If osteosarcoma does not respond to treatment, it may indicate that the cancer is very aggressive. Doctors may recommend a different combination of chemotherapy drugs or suggest a more aggressive operation to remove all of the cancer.

Chemotherapy can also be used after surgery to kill any remaining cancer cells.

If osteosarcoma comes back after surgery or has spread to other parts of the body, chemotherapy may be recommended to try to slow the growth of the disease.

radiation therapy

Radiation therapy uses high-energy rays such as X-rays and protons to kill cancer cells. Radiation may be an option in some situations, such as when surgery is not possible or surgeons are unable to remove all the cancer during surgery.

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During radiation therapy, energy beams are transmitted through a machine that moves around you as you lie on a table. Lights are carefully directed at the osteosarcoma area to reduce the risk of damaging surrounding healthy cells.

coping and support

The diagnosis of osteosarcoma can be frightening. Over time, you will need to find ways to cope with the distress and uncertainty of cancer. Until then, the following may help:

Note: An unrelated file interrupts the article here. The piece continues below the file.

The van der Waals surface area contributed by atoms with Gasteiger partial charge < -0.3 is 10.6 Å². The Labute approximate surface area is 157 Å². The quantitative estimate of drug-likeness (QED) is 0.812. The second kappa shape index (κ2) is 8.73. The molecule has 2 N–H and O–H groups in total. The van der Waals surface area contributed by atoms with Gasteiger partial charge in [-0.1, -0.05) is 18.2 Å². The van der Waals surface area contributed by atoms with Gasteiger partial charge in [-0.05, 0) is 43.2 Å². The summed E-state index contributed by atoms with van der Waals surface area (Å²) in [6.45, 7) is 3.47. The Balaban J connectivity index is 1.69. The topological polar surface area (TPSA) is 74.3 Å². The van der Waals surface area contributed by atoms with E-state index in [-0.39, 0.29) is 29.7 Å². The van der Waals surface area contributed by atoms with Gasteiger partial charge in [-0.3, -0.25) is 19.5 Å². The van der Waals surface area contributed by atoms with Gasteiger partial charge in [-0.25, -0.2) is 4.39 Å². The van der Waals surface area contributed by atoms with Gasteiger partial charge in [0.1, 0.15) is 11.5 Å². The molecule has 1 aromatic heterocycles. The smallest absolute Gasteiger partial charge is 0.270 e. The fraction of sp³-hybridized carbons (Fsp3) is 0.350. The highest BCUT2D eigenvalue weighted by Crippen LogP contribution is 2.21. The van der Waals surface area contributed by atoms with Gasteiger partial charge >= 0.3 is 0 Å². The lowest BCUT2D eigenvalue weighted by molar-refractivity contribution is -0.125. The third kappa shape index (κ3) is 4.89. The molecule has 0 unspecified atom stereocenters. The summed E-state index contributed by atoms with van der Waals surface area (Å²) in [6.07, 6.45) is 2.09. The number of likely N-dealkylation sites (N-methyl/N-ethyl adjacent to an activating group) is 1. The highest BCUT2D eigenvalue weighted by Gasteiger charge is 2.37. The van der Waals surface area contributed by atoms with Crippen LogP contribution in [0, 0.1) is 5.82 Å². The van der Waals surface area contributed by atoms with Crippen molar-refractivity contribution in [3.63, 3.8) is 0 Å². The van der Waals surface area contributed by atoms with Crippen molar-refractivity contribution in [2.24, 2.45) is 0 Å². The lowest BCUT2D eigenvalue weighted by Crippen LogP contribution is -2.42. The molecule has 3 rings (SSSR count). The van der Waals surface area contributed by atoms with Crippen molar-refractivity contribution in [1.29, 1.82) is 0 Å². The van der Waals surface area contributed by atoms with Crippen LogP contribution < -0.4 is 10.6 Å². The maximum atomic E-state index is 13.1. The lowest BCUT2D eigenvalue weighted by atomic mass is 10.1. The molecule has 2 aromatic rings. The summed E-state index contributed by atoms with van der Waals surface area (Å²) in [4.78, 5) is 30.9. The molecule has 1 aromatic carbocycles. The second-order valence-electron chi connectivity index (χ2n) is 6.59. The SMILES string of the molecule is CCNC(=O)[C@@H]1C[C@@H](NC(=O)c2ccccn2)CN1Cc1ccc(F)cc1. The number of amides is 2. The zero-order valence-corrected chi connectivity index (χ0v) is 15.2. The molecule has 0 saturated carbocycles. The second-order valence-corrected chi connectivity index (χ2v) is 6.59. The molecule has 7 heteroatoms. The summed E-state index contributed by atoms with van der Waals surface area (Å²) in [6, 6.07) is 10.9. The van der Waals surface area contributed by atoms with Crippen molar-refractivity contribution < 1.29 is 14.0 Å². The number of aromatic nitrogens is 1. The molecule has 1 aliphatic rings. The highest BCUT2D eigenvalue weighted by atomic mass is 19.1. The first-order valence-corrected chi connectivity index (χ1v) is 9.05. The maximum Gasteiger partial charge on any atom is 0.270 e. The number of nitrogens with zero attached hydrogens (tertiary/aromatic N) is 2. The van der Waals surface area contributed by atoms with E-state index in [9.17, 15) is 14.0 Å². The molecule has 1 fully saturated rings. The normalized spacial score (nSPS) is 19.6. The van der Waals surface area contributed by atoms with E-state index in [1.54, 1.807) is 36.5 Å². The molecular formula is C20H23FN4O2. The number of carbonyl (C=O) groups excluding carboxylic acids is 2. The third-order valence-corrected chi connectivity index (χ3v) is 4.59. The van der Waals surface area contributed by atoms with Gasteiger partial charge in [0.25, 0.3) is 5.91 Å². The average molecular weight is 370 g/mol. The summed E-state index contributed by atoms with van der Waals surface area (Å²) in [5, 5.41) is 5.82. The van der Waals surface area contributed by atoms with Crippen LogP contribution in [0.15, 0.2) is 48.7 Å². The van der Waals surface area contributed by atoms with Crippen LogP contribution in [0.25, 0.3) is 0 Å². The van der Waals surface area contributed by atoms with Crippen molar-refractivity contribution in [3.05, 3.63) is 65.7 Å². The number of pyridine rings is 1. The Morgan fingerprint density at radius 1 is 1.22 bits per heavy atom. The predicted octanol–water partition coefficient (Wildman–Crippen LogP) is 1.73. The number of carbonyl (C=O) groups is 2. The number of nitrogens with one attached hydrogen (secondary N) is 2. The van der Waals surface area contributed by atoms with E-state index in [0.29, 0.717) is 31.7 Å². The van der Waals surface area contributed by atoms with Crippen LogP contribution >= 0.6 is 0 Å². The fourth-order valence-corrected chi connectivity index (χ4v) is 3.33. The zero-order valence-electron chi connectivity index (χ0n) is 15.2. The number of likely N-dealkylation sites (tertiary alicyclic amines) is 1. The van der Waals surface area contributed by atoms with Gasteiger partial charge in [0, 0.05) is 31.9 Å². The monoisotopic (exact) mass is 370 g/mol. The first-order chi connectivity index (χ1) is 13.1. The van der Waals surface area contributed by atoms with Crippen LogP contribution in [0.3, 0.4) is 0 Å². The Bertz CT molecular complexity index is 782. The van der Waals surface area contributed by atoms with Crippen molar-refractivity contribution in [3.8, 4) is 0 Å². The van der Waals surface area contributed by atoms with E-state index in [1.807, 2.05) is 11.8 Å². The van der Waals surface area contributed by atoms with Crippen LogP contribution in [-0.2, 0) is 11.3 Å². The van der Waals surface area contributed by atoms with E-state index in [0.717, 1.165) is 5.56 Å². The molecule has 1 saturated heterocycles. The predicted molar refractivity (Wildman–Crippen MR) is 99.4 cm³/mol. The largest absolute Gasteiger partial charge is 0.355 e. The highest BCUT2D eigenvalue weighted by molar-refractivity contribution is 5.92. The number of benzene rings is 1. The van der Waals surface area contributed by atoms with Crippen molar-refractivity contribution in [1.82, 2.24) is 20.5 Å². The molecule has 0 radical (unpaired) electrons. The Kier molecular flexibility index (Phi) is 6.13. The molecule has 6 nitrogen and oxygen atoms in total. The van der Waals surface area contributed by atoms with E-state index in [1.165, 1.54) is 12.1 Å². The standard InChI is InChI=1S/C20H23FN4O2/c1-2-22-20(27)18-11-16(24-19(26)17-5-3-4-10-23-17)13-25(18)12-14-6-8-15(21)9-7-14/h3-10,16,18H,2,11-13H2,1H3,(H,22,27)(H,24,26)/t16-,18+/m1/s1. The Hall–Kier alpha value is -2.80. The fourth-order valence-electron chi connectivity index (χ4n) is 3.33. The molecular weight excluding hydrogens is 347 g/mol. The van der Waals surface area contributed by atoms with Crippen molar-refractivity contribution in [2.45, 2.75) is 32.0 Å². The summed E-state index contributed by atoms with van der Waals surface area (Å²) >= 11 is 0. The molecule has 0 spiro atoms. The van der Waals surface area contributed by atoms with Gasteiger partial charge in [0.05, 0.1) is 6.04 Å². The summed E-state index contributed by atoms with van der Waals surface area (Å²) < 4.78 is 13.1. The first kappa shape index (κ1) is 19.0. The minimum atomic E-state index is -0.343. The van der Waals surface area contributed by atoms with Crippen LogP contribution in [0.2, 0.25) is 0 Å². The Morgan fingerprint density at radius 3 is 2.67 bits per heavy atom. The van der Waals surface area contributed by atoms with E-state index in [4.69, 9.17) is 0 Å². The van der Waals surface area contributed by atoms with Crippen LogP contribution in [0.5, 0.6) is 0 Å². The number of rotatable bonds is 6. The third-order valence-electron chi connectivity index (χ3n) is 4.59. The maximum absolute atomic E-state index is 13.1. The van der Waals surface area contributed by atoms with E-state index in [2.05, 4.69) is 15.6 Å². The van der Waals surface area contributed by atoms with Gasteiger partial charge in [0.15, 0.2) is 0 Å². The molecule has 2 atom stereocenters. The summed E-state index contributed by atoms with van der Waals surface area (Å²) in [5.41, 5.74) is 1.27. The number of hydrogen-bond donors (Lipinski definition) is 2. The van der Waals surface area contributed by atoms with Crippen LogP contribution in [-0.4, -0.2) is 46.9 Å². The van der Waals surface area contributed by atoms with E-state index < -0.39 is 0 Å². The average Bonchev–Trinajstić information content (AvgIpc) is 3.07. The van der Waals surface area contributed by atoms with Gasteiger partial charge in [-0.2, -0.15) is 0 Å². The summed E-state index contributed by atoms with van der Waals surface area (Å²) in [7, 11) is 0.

• Learn enough about osteosarcoma to make a decision about care: Ask your doctor about this sarcoma, including treatment options. The more you learn, the more confident you will feel about understanding and making decisions about treatment options. If your child has cancer, seek guidance from the healthcare team on sharing this information in a compassionate and age-appropriate way.
  • Keep your friends and family close: Keeping close relationships strong can help you cope with cancer. Friends and relatives can provide the practical and emotional support you will need, especially when you feel overwhelmed.
  • Maintain your mental health: The support of a counselor, medical social worker, psychologist, or other mental health professional can help. If your child has cancer, you can ask your health and care team for information about emotional, social support and professional mental health support.

Osteosarcoma complications

Complications usually include:

  • Spread of cancer (metastasize): Osteosarcoma can spread from where it started to other areas, making treatment and recovery more difficult. It most commonly spreads to the lungs and other bones.
  • Adaptation to limb amputation: Surgery that removes the tumor and spares the limbs is a method used whenever possible. Sometimes it is necessary to remove part of the affected limb to remove all the cancer. Learning to use an artificial limb (prosthesis) takes time, practice and patience. Experts can help you adapt.
  • Side effects of long-term therapy: The aggressive chemotherapy needed to control osteosarcoma can cause significant side effects, both in the short and long term. Your healthcare team can help you manage side effects that occur during treatment and may ask you to make a list of side effects to monitor for years after treatment.